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Queen Elizabeth II Memorial Research and Essay Competition

In the autumn term members of the Senior School were invited to submit an essay or presentation on any theme of their choice that represented a significant development during the long 70 year reign of the late Queen Elizabeth II.

The six entries were:

  • Fehgo, Year 11, on developments in race relations and cultural diversity 1952-2022
  • Sam, Year 13, on ‘The Invention of the Teenager’
  • Mackenzi, Year 13, on ‘Neurodiversity – developments in the understanding of different ways of thinking’
  • Beatrice, Year 11, on Progress in Gender Equality 1952-2022
  • Alice, Year 11, on ‘Developments in Sport 1952-2022’
  • Florence, Year 9, on ‘Queen Elizabeth’s contribution to increasing opportunities for women in society’

The submissions were judged against criteria that included quality of research, evaluation and presentation.
The judges were Mrs Shropshire and Mr Banks; both judges were extremely impressed with the quality of ALL the submissions and in particular with the depth of research carried out, as well as the obvious enthusiasm shown for the topics. After reviewing the entires separately the judges compared notes and reached an unanimous conclusion.

In joint third place were Mackenzi and Florence; two very different studies. One very much science orientated and the other very much social history based. Both were very well presented, well researched and linked to clear evaluated evidence. They both were awarded a £20 Amazon voucher.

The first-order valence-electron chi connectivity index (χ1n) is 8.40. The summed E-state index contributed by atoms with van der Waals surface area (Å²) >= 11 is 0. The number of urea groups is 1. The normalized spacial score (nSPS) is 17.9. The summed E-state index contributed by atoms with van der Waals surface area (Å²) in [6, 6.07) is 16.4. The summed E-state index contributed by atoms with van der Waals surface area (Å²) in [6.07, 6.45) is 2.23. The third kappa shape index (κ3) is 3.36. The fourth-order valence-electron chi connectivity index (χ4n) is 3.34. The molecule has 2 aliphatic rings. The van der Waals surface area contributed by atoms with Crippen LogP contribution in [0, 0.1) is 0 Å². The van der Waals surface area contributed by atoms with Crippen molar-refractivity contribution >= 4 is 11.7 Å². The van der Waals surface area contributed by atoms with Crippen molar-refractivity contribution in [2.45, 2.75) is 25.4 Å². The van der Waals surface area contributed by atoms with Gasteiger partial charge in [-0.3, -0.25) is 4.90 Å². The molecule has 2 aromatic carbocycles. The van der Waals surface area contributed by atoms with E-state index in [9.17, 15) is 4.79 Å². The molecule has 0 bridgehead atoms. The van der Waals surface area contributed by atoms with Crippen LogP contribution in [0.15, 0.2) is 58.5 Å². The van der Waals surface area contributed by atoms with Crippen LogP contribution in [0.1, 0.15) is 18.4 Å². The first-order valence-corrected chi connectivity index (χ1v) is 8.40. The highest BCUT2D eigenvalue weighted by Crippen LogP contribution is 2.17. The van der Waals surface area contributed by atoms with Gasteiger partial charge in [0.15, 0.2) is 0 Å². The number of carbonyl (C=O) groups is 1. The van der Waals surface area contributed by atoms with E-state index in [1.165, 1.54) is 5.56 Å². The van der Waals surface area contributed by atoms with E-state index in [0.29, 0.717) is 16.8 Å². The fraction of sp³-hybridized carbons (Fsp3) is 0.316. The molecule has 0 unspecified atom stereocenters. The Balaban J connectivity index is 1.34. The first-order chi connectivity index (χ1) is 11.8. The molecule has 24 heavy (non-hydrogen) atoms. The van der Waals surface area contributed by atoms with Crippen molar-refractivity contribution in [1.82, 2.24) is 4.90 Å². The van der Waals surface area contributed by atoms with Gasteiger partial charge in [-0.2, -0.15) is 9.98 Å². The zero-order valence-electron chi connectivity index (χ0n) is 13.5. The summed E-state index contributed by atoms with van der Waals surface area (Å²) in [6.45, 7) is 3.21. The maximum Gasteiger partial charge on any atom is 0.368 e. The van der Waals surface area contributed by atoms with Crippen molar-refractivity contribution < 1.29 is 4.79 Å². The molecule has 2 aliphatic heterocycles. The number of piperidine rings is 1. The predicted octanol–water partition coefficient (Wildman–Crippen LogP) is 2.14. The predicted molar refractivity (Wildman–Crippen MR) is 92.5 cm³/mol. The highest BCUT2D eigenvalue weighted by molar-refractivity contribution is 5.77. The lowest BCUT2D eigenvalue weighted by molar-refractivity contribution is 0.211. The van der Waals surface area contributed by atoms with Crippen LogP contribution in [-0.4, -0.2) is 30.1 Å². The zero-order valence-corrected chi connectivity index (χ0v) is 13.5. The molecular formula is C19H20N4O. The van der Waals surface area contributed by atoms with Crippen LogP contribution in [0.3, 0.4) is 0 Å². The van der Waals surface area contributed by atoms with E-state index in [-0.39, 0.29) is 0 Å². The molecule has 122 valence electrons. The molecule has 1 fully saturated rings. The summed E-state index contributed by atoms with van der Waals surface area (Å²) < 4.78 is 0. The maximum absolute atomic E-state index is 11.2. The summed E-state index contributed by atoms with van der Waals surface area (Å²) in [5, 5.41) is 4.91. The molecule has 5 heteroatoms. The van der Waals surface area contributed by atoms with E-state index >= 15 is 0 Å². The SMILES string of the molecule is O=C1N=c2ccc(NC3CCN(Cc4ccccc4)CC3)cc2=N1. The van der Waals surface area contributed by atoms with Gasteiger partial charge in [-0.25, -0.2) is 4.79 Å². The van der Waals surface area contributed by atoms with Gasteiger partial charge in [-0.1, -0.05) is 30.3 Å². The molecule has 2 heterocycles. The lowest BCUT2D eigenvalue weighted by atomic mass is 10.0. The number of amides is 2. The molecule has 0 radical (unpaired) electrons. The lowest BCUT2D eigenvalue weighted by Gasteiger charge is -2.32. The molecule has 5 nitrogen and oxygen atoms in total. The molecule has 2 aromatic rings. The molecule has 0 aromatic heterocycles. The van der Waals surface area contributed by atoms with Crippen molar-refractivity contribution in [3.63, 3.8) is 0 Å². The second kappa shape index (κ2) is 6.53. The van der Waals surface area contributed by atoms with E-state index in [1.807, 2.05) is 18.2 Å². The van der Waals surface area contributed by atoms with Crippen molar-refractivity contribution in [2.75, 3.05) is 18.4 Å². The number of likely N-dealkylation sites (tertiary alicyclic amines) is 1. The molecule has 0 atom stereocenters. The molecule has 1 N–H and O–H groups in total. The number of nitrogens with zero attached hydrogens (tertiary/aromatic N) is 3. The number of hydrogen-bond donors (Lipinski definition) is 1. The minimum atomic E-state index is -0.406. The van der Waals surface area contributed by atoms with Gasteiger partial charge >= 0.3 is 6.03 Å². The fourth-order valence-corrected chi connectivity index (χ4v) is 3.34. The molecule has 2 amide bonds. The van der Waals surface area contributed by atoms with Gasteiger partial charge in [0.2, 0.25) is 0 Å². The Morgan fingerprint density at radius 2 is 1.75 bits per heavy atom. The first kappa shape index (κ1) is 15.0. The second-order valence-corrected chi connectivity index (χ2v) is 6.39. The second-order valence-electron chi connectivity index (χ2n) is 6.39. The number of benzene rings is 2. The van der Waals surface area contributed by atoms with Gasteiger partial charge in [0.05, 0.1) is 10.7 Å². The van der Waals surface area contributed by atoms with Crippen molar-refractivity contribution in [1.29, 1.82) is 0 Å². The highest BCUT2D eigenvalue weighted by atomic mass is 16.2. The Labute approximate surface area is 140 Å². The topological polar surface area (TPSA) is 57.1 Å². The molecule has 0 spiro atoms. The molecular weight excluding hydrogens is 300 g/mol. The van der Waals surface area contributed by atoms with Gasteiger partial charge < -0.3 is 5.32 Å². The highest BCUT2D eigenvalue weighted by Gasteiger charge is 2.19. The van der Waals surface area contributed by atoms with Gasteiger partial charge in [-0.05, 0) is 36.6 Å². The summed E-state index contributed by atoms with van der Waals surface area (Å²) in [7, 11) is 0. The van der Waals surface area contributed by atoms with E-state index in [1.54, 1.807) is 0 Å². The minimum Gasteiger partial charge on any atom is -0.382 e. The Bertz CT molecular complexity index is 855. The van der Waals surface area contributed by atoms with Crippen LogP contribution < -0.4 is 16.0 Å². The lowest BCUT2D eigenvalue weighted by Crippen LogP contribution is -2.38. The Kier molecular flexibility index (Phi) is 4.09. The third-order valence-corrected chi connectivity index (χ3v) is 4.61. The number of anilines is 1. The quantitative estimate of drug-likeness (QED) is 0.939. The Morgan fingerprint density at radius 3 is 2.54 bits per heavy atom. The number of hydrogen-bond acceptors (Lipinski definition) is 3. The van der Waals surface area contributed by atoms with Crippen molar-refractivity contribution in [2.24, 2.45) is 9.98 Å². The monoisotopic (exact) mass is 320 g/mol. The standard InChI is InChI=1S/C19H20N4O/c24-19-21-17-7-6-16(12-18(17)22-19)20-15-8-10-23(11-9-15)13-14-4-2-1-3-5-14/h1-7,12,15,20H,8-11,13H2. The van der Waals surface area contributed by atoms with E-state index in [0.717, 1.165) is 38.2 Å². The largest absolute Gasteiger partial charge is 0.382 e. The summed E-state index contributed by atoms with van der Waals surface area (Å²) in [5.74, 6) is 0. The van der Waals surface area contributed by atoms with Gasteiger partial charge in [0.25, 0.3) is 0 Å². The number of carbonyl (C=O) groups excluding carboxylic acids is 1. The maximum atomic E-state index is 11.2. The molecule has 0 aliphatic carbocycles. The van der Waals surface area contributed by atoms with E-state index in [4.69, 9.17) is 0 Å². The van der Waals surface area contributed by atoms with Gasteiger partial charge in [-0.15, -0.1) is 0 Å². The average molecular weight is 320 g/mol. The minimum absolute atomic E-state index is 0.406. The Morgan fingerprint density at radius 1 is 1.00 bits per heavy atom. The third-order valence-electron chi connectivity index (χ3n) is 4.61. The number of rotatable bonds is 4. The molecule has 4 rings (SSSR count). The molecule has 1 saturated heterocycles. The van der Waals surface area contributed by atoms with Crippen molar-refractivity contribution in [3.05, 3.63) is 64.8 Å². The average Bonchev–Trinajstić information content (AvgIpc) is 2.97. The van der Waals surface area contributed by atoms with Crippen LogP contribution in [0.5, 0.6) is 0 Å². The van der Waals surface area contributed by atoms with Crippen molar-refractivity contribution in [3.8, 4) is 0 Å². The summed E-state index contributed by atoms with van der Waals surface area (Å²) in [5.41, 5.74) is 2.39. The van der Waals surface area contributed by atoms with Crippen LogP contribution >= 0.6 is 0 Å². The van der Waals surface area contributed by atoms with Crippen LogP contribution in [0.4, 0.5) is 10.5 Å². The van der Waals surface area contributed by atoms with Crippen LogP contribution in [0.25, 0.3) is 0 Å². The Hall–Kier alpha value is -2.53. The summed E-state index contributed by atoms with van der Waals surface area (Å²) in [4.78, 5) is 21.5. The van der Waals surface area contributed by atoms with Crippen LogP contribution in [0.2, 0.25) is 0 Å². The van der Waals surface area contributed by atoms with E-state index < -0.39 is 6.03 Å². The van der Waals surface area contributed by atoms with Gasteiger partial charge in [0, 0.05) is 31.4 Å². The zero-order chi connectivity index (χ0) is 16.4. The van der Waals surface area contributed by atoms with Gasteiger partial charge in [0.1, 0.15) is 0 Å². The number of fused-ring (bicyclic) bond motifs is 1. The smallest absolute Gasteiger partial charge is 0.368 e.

In second place was Beatrice with her essay on progress in gender equality. This was an exceptionally well researched and well written essay with the author showing both a great command of her subject and enthusiasm for it. The essay made clear the progress made in terms of equality and reduction in discrimination but also made plain the changing attitudes and expectations towards gender. It was a thoughtful and thought provoking piece of work. Beatrice was awarded a £40 Amazon voucher.

In first place was Sam, with his extraordinary essay on the invention of the teenager. This was an impressive piece of social history writing. As well as being particularly well researched and written, what impressed the judges most was the way in which the theme of the developing idea of the teenager was used to shine a light onto the changing socio-economic and cultural developments of the second Elizabethan Age. Sam received an £80 Amazon voucher.

All the contributors deserve praise for the quality of their submissions.